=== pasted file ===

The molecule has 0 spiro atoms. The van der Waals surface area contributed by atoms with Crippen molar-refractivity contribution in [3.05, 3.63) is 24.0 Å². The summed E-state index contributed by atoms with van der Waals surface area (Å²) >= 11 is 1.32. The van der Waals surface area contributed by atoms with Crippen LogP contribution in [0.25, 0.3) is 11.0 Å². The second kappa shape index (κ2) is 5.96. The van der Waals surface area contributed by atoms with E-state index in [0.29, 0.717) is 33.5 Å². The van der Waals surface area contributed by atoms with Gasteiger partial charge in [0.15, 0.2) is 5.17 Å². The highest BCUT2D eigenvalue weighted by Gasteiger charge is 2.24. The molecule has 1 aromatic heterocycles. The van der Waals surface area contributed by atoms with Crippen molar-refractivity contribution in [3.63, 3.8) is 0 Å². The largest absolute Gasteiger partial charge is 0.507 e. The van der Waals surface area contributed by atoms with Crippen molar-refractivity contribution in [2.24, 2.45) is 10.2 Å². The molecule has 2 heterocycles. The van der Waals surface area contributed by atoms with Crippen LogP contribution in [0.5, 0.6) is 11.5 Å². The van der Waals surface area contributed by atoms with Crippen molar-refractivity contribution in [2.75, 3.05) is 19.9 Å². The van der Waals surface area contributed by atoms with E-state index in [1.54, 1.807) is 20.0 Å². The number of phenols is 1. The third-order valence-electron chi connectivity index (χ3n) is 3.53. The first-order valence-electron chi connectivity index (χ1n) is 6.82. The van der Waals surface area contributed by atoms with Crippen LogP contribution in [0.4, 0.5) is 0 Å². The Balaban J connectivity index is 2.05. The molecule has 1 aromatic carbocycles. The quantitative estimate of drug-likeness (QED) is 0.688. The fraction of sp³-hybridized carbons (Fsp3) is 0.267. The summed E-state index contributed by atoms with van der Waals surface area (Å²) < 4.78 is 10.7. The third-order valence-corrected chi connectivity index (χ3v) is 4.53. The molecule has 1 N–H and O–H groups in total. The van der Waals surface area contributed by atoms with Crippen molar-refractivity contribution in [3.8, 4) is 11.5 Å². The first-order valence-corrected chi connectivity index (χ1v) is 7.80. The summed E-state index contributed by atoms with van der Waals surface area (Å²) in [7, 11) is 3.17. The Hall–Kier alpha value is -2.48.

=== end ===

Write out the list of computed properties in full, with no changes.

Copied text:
The molecule has 0 spiro atoms. The van der Waals surface area contributed by atoms with Crippen molar-refractivity contribution in [3.05, 3.63) is 24.0 Å². The summed E-state index contributed by atoms with van der Waals surface area (Å²) >= 11 is 1.32. The van der Waals surface area contributed by atoms with Crippen LogP contribution in [0.25, 0.3) is 11.0 Å². The second kappa shape index (κ2) is 5.96. The van der Waals surface area contributed by atoms with E-state index in [0.29, 0.717) is 33.5 Å². The van der Waals surface area contributed by atoms with Gasteiger partial charge in [0.15, 0.2) is 5.17 Å². The highest BCUT2D eigenvalue weighted by Gasteiger charge is 2.24. The molecule has 1 aromatic heterocycles. The van der Waals surface area contributed by atoms with Crippen molar-refractivity contribution in [3.63, 3.8) is 0 Å². The largest absolute Gasteiger partial charge is 0.507 e. The van der Waals surface area contributed by atoms with Crippen molar-refractivity contribution in [2.24, 2.45) is 10.2 Å². The molecule has 2 heterocycles. The van der Waals surface area contributed by atoms with Crippen LogP contribution in [0.5, 0.6) is 11.5 Å². The van der Waals surface area contributed by atoms with Crippen molar-refractivity contribution in [2.75, 3.05) is 19.9 Å². The van der Waals surface area contributed by atoms with E-state index in [1.54, 1.807) is 20.0 Å². The number of phenols is 1. The third-order valence-electron chi connectivity index (χ3n) is 3.53. The first-order valence-electron chi connectivity index (χ1n) is 6.82. The van der Waals surface area contributed by atoms with Crippen LogP contribution in [0.4, 0.5) is 0 Å². The Balaban J connectivity index is 2.05. The molecule has 1 aromatic carbocycles. The quantitative estimate of drug-likeness (QED) is 0.688. The fraction of sp³-hybridized carbons (Fsp3) is 0.267. The summed E-state index contributed by atoms with van der Waals surface area (Å²) < 4.78 is 10.7. The third-order valence-corrected chi connectivity index (χ3v) is 4.53. The molecule has 1 N–H and O–H groups in total. The van der Waals surface area contributed by atoms with Crippen molar-refractivity contribution in [3.8, 4) is 11.5 Å². The first-order valence-corrected chi connectivity index (χ1v) is 7.80. The summed E-state index contributed by atoms with van der Waals surface area (Å²) in [7, 11) is 3.17. The Hall–Kier alpha value is -2.48.